After a while, I asked him what he was going to do about his exam. He was a bit taken aback and offended too I am sure. He told me he could not sit for his exam. I didn’t know what to say to him. But I asked him just one question, “Would your mom like it if she knew you’ve thrown away one year of your life like this..?” He didn’t reply. I told him I was not asking him to sit for his exam. That he must choose for himself. The only reply he gave to that was to ask me to call everyday and NOT to talk of his mother… or ask how he was… or remind him of the tragedy in anyway. I promised to do what he asked of me. After I rang off, I promised myself that I wouldn’t refer again to his exam.

I called him everyday. Before I called him I called his friends to find out what they were doing and would pass on their messages to him. I used to collect funny incidents to relate to him. I just talked to him about nothing at all. He would be silent… then suddenly he would begin to talk. Once he related an incident about his dad. I didn’t like to point out to him that he spoke of his dad as if his dad was still alive. He sounded almost happy. Meanwhile his exams grew closer.

On 24th morning he called me. I normally called him around 3 in the afternoon. Consequently I was surprised when he called in the morning. “I just called to tell you something”, he said. “I know you are worried about it. I am going to sit for my exam. As you said, my mother would be really angry if she saw me using her death as an excuse to wallow in self-pity. She died on Mother’s Day… I think I’ll give her a gift this year at last.”

He sat for his exam. I continued to talk to him everyday. Twice he asked me to clarify physics concepts for him… which I had to brush up again(I still have my books with me) and teach him on phone. I don’t think I did even an adequate job of it… but I tried my best. When the result came… would you believe it… he scored 78% aggregate…?!!

Today he is a Lieutenant in the army. He cleared his Short Service Boards in 2008. He came to meet me in January 2009 wearing his uniform. He still didn’t have much hair on his head, but he was not wearing a cap. He stood tall and smiling happily. He was thinner, his cheeks hollow but he stood ramrod straight. He deliberately didn’t call me before he walked into my office. He marched into my office suddenly his steps sounding crisp. When I stood up in surprise, he came over and hugged me.

The first thing he said to me was, “Now don’t start crying all over my new uniform like a typical mother.”

.

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** Name changed.

Note: This is a true story with no embellishments or exaggerations.

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Written on: 13th Mar 2010

2 thoughts on “Lieutenant Prakash

  1. bharathi

    Dagny,
    Good to know that prakash came to term with the loss after some time and became an army officer. I don’t think he would have come out of it soon without the help and support you gave him when he badly needed them…and you really played the part of a caring mother though you are not old enough to be his mother when he was distraught over the double tragedy that struck his life! 🙂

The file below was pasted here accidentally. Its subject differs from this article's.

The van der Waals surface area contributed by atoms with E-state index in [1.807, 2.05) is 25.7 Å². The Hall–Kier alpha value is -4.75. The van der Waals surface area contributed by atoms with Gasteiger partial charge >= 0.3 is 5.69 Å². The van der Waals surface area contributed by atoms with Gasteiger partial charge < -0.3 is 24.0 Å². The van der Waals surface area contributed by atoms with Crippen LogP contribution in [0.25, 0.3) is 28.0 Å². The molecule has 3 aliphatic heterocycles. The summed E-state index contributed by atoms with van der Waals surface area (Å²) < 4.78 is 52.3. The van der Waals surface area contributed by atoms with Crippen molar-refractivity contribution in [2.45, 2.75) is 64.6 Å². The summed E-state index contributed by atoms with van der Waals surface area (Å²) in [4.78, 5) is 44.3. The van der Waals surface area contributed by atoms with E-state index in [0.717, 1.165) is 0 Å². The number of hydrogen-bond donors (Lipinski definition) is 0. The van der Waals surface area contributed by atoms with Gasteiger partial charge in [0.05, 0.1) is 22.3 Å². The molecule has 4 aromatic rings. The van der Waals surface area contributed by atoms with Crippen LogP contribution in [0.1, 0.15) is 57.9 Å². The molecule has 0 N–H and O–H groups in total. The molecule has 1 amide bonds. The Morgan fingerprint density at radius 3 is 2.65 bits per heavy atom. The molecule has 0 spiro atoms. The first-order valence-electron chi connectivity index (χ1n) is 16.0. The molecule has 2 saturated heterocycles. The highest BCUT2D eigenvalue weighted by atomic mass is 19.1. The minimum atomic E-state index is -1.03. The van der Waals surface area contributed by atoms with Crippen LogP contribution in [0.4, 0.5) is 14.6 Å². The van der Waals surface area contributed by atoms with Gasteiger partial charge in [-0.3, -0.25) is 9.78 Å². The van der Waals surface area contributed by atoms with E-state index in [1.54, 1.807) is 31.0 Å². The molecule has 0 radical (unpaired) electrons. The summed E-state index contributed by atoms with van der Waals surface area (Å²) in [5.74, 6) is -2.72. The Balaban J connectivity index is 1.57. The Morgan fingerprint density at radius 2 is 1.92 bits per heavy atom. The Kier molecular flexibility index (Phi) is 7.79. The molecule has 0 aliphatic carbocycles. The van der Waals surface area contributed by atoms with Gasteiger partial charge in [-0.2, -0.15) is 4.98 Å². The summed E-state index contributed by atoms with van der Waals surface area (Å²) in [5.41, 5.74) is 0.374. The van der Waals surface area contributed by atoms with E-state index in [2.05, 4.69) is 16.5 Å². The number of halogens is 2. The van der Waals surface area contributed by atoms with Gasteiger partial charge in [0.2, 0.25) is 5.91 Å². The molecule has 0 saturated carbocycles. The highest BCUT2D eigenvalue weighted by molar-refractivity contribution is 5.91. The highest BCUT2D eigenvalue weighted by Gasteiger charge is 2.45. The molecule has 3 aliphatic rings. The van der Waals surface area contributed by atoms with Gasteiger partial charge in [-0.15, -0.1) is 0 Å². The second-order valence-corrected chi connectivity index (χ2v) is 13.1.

Prakash, even in the face of adversity was able to concentrate, study hard and manage to get a good aggregate in the final. He couldn’t have done it without your backing. And for all this,he has to be ever so thankful to you…and to make a man out of him.
    Prakash was good. He listened and followed every word of your advice and that helped him to see himself in smart naval uniform, a high ranking officer and a gentleman who managed to get a cozy hug from his teacher. 😀
    Thanks for sharing this Dagny. It was really a tearjerker. I kept whipping out tissues from Kleenex box 🙁
    Take care
    Luv and regds
    bharathi

    Reply
    1. Serenely Rapt Post author

      Bharathi,

      Technically perhaps I wasn’t old enough to be his mother. For me though (now you might find this weird), a student is like my child. There have been innumerable times (specially when I began my career) when my students have even been older than me. I remember a training batch I conducted for a corporate house in my first job. I was 23 and ALL the 38 trainees of that batch were in the age range of 32-56. Yet… for me they were like my kids. 😀

      So… I don’t know about the ‘mother’ part. I think I was his mother then… and will always remain his mother. 😛

      The grit and tenacity that he showed at that time were amazing. Human beings are capable of such inspiring courage..! I read this story many times… and all the events come alive for me. And I feel proud afresh. Proud not only of Prakash, but also of the indomitable human spirit which doesn’t know how to crawl on its knees. I feel ten feet tall when I see people refusing to concede defeat.

      I wish you didn’t cry but thank you for the tribute. I am humbled by your response.

      Love and hugs,
      Dagny

      Reply